"When Richard Martin took over the Costume Institute from Diana Vreeland," says Tiffany Dubin, fashion director at Sotheby's, "it had been all about 'dahling, dahling, dahling -- isn't this just terribly chic,' but Richard came at it from a much more intellectual stance. He'd relate a costume to a Titian painting, display a hip designer dress with one from the eighteenth century. He was a pioneer."
Martin, who died last Monday at the age of 52, was curator of the Metropolitan Museum of Art's Costume Institute for seven years. While making a case for fashion as fine art and cultural movement, Martin also oversaw a successful capital campaign that, in recent years, made the Institute's annual gala -- to be co-hosted this year by Anna Wintour, Aerin Lauder Zinterhoffer, and Tommy Hilfiger -- a highlight of the December party season for both the designers who inspired the exhibitions and the society types who backed them.
"One thought of him as the quiet curator in the ivory tower, but he was very aware of commercial considerations," says Constance C. R. White, fashion director of Talk magazine. "He knew you have to plug into the current Zeitgeist to get the attention, and he operated in the two spheres very smoothly."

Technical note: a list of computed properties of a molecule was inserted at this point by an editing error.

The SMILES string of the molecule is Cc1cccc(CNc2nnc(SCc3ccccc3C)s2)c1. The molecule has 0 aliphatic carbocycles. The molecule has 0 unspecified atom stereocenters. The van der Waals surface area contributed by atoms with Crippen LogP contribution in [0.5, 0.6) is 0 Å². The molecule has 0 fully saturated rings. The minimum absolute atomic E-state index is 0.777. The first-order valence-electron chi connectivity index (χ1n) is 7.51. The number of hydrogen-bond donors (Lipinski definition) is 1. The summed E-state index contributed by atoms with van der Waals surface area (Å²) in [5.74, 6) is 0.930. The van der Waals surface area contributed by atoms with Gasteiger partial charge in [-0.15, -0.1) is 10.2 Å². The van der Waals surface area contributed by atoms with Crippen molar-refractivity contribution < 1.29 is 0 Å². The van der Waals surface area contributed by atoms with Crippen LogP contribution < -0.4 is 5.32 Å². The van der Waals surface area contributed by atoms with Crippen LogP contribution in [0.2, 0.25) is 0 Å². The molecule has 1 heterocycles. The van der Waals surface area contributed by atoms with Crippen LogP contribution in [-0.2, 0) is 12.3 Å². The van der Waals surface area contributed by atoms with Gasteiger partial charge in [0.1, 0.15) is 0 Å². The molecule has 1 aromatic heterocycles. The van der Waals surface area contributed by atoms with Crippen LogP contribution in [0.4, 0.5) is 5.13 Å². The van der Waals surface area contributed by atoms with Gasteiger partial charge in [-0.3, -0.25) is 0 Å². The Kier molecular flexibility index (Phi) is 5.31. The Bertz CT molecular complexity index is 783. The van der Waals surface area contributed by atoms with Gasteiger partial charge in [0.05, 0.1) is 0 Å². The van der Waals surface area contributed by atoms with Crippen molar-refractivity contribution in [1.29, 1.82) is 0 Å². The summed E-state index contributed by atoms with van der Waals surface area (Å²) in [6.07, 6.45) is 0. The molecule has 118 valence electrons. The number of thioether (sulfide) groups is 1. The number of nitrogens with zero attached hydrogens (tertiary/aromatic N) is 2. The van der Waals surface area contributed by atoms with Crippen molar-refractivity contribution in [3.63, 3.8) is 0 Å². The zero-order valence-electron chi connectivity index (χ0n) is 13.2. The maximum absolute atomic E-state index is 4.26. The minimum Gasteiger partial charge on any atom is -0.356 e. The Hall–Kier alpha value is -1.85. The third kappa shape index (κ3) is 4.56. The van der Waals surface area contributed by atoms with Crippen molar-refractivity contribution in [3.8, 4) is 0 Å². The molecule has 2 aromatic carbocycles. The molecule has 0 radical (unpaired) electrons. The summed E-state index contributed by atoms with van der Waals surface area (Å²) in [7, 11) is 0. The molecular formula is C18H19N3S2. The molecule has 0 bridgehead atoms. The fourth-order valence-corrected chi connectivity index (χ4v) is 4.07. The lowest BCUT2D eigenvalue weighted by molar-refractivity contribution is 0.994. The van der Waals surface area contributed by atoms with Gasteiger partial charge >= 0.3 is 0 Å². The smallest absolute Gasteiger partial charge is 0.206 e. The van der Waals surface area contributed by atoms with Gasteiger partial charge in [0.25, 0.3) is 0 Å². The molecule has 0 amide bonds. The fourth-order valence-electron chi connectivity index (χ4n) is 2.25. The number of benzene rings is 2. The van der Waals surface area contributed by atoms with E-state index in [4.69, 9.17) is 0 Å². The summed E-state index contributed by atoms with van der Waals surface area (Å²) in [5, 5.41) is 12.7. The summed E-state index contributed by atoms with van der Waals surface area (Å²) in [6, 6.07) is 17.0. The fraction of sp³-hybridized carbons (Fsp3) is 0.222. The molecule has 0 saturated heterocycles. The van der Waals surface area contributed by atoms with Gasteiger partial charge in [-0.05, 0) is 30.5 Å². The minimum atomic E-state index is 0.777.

"He'd tie everything into a fine-art context," says a Versace spokesperson who worked with him on the Gianni Versace retrospective and prefers not to be named. "When Versace did the hooker thing, Martin would pull out a Toulouse-Lautrec comparison. He could reference everything." "We were at a conference in Texas on the fashions of the 1960s," remembers Valerie Steele, chief curator of the Museum at FIT, whom Martin hired as a teacher when he was the school's dean of graduate studies. "He stood up and started speaking without notes on contemporary art in the sixties. Afterward, Laudomia Pucci said she'd never heard a lecture like that."
"I think he understood my clothes better than I did," says Christian Francis Roth, whose highly conceptual designs appeared in many of Martin's Met exhibitions. "I was at Rizzoli once and I found the Contemporary Fashion encyclopedia. I was like, 'Oh, I won't be in this,' but there was an essay by him about my work. I had to consult a dictionary to find out what most of it meant." "He approached what could be a flamboyant and flashy world with the mind of a historian," says Stan Herman, president of the Council of Fashion Designers of America, which honored Martin with two special-achievement awards. "It gave us pride in our own work."
"Richard was a merchant of ideas," says Martin's longtime collaborator Harold Koda. "Utopian clothing, an exhibit he never did, was going to be about fashion that is not fashion -- classical robes, or sweatpants and a T-shirt. I would love to have seen that show."